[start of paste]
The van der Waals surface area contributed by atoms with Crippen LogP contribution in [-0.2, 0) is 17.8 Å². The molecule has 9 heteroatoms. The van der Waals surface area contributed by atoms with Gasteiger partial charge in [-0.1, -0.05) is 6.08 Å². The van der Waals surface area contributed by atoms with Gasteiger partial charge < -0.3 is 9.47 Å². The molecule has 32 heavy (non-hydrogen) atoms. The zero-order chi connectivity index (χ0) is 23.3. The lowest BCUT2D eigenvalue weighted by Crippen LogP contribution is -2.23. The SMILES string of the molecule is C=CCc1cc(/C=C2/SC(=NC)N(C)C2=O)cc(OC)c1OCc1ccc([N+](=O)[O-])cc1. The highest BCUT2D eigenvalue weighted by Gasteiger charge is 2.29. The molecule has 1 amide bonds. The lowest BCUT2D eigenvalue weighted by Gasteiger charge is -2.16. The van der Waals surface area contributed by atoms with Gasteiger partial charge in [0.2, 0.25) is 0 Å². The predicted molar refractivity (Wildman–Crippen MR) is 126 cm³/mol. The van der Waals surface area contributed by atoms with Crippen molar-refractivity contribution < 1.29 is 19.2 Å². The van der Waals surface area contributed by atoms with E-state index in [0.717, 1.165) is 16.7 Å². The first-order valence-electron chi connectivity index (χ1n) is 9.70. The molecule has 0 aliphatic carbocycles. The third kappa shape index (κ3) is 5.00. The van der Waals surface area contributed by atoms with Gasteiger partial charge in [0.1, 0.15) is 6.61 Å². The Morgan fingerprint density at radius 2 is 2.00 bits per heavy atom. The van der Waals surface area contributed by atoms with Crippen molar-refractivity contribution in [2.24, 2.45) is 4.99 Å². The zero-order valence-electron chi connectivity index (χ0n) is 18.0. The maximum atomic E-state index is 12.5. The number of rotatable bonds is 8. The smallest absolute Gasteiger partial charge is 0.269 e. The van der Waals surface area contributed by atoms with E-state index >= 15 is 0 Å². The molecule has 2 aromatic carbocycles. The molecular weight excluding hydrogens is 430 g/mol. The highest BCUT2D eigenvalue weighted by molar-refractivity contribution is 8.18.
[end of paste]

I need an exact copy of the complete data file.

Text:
The van der Waals surface area contributed by atoms with Crippen LogP contribution in [-0.2, 0) is 17.8 Å². The molecule has 9 heteroatoms. The van der Waals surface area contributed by atoms with Gasteiger partial charge in [-0.1, -0.05) is 6.08 Å². The van der Waals surface area contributed by atoms with Gasteiger partial charge < -0.3 is 9.47 Å². The molecule has 32 heavy (non-hydrogen) atoms. The zero-order chi connectivity index (χ0) is 23.3. The lowest BCUT2D eigenvalue weighted by Crippen LogP contribution is -2.23. The SMILES string of the molecule is C=CCc1cc(/C=C2/SC(=NC)N(C)C2=O)cc(OC)c1OCc1ccc([N+](=O)[O-])cc1. The highest BCUT2D eigenvalue weighted by Gasteiger charge is 2.29. The molecule has 1 amide bonds. The lowest BCUT2D eigenvalue weighted by Gasteiger charge is -2.16. The van der Waals surface area contributed by atoms with Gasteiger partial charge in [0.2, 0.25) is 0 Å². The predicted molar refractivity (Wildman–Crippen MR) is 126 cm³/mol. The van der Waals surface area contributed by atoms with Crippen molar-refractivity contribution < 1.29 is 19.2 Å². The van der Waals surface area contributed by atoms with E-state index in [0.717, 1.165) is 16.7 Å². The first-order valence-electron chi connectivity index (χ1n) is 9.70. The molecule has 0 aliphatic carbocycles. The third kappa shape index (κ3) is 5.00. The van der Waals surface area contributed by atoms with Gasteiger partial charge in [0.1, 0.15) is 6.61 Å². The Morgan fingerprint density at radius 2 is 2.00 bits per heavy atom. The van der Waals surface area contributed by atoms with Crippen molar-refractivity contribution in [2.24, 2.45) is 4.99 Å². The zero-order valence-electron chi connectivity index (χ0n) is 18.0. The maximum atomic E-state index is 12.5. The number of rotatable bonds is 8. The smallest absolute Gasteiger partial charge is 0.269 e. The van der Waals surface area contributed by atoms with E-state index >= 15 is 0 Å². The molecule has 2 aromatic carbocycles. The molecular weight excluding hydrogens is 430 g/mol. The highest BCUT2D eigenvalue weighted by molar-refractivity contribution is 8.18.